Subsonic Aerodynamics

- Low-Speed Aerodynamics

Transonic Aerodynamics

- Fundamentals of Transonic Flow
- Transonic Aerodynamics

Supersonic Aerodynamics

- Elements of Aerodynamics of Supersonic Flows
- The Dynamics and Thermodynamics of Compressible Fluid Flow, Volume 1
- Modern Compressible Flow
- Elements of Gasdynamics
- Mathematical Theory of Compressible Fluid Flow
- Compressible Fluid Dynamics with Personal Computer Applications

Hypersonic Aerodynamics

- Hypersonic and High Temperature Gas Dynamics
- Hypersonic Inviscid Flow

History of Aerodynamics

- Progress in Flying Machines
- Aerodynamics: Selected Topics in the Light of Their Historical Development
- A History of Aerodynamics: And Its Impact on Flying Machines

Aerodynamics Related to Engineering

Ground Vehicles

- Race Car Aerodynamics: Designing for Speed
- Road Vehicle Aerodynamic Design

Fixed-Wing Aircraft

- Aerodynamics of Wings and Bodies
- Theory of Wing Sections: Including a Summary of Airfoil Data

Helicopters

- Principles of Helicopter Aerodynamics
- Helicopter Performance, Stability, and Control
- Basic Helicopter Aerodynamics: An Account of First Principles in the Fluid Mechanics and Flight Dynamics of the Single Rotor Helicopter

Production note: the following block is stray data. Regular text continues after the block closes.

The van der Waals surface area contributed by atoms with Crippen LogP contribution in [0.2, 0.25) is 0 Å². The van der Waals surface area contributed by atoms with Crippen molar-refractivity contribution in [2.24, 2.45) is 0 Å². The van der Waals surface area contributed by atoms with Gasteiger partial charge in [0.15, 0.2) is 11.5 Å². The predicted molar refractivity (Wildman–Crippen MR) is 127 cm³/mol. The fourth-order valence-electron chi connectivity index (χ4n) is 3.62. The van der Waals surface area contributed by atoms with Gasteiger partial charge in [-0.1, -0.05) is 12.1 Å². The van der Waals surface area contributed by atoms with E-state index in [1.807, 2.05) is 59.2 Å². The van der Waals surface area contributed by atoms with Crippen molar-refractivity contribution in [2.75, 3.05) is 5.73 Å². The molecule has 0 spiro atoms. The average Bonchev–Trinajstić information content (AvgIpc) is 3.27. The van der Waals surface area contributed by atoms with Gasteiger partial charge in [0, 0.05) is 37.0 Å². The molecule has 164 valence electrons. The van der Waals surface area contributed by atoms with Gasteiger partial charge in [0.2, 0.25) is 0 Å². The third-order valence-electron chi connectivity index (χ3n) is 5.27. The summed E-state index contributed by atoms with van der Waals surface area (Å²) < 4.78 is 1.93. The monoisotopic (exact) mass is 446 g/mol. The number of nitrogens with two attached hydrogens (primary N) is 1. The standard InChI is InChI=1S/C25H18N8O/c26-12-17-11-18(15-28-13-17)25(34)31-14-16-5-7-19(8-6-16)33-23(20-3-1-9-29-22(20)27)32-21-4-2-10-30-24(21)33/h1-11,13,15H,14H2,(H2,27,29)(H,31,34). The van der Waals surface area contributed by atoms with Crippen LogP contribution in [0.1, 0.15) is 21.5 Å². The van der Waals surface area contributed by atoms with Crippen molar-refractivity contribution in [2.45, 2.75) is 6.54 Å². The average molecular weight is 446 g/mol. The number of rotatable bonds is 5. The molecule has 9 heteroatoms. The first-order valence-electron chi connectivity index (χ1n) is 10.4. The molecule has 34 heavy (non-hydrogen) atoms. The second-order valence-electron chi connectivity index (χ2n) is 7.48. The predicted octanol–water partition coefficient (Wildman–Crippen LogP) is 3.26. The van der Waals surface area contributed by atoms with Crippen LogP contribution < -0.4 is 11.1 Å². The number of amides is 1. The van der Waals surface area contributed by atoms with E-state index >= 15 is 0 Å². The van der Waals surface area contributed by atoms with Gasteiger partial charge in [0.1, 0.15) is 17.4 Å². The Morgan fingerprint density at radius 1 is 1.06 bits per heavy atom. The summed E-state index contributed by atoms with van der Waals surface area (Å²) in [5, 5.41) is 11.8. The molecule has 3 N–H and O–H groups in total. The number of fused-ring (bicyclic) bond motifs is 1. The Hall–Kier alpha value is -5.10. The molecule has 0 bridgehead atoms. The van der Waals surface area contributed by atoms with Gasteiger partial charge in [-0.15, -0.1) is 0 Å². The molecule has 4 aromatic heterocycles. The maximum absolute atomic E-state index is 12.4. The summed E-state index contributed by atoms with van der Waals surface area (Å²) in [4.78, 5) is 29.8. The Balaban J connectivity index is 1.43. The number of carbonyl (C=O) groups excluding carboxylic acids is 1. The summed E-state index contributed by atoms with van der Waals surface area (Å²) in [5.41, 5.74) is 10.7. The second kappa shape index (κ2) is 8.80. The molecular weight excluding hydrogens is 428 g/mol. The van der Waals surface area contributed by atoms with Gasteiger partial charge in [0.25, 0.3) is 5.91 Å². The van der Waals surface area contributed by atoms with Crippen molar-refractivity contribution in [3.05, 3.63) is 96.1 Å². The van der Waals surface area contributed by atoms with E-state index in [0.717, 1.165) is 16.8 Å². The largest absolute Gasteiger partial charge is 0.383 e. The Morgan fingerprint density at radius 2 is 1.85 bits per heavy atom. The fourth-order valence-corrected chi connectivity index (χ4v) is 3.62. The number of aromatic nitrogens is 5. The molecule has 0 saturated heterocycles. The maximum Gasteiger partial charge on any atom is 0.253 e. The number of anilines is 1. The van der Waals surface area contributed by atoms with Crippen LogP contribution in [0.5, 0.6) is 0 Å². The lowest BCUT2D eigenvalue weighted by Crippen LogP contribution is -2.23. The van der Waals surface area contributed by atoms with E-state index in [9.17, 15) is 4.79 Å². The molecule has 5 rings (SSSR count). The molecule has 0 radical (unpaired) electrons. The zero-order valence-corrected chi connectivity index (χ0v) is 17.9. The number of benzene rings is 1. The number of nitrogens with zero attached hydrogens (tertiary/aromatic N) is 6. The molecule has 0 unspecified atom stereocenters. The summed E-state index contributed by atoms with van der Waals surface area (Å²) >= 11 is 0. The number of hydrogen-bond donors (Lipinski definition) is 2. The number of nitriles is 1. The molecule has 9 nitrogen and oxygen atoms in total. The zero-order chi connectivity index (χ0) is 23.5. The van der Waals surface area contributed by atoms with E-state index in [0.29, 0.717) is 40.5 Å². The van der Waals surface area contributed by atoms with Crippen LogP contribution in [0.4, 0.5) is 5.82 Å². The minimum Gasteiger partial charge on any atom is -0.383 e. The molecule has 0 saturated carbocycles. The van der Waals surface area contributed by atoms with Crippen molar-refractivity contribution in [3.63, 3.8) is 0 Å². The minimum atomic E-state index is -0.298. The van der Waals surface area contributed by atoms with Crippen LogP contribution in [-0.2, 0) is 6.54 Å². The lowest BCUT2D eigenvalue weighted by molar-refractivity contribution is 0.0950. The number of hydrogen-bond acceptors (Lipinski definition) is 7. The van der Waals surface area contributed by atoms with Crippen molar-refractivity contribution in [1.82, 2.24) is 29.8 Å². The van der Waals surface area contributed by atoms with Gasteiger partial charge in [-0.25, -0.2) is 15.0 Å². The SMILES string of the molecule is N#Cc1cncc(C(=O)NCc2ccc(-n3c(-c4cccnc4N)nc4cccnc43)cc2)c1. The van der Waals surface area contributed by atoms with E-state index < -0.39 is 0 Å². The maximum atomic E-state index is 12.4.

Missiles

- Missile Aerodynamics

Model Aircraft

- Model Aircraft Aerodynamics

Related Branches of Aerodynamics

Aerothermodynamics

- Basics of Aerothermodynamics
- Hypersonic Aerothermodynamics

Aeroelasticity

- Aeroelasticity
- An Introduction to the Theory of Aeroelasticity

Boundary Layers

- Boundary Layers
- Laminar Boundary Layers

Turbulence

- A First Course in Turbulence
- Turbulent Flows

## External links

- NASA Beginner's Guide to Aerodynamics
- Aerodynamics for Students
- Applied Aerodynamics: A Digital Textbook
- Aerodynamics and Race Car Tuning
- Aerodynamic Related Projects
- Supersonic wing design
- eFluids Bicycle Aerodynamics
- Application of Aerodynamics in Formula One (F1)
- Aerodynamics in Car Racing
- Aerodynamics of Birds
- Aerodynamics and dragonfly wings

aerodynamics in Asturian: Aerodinámica

aerodynamics in Azerbaijani: Aerodinamika

aerodynamics in Bosnian: Aerodinamika

aerodynamics in Bulgarian: Аеродинамика

aerodynamics in Catalan: Aerodinàmica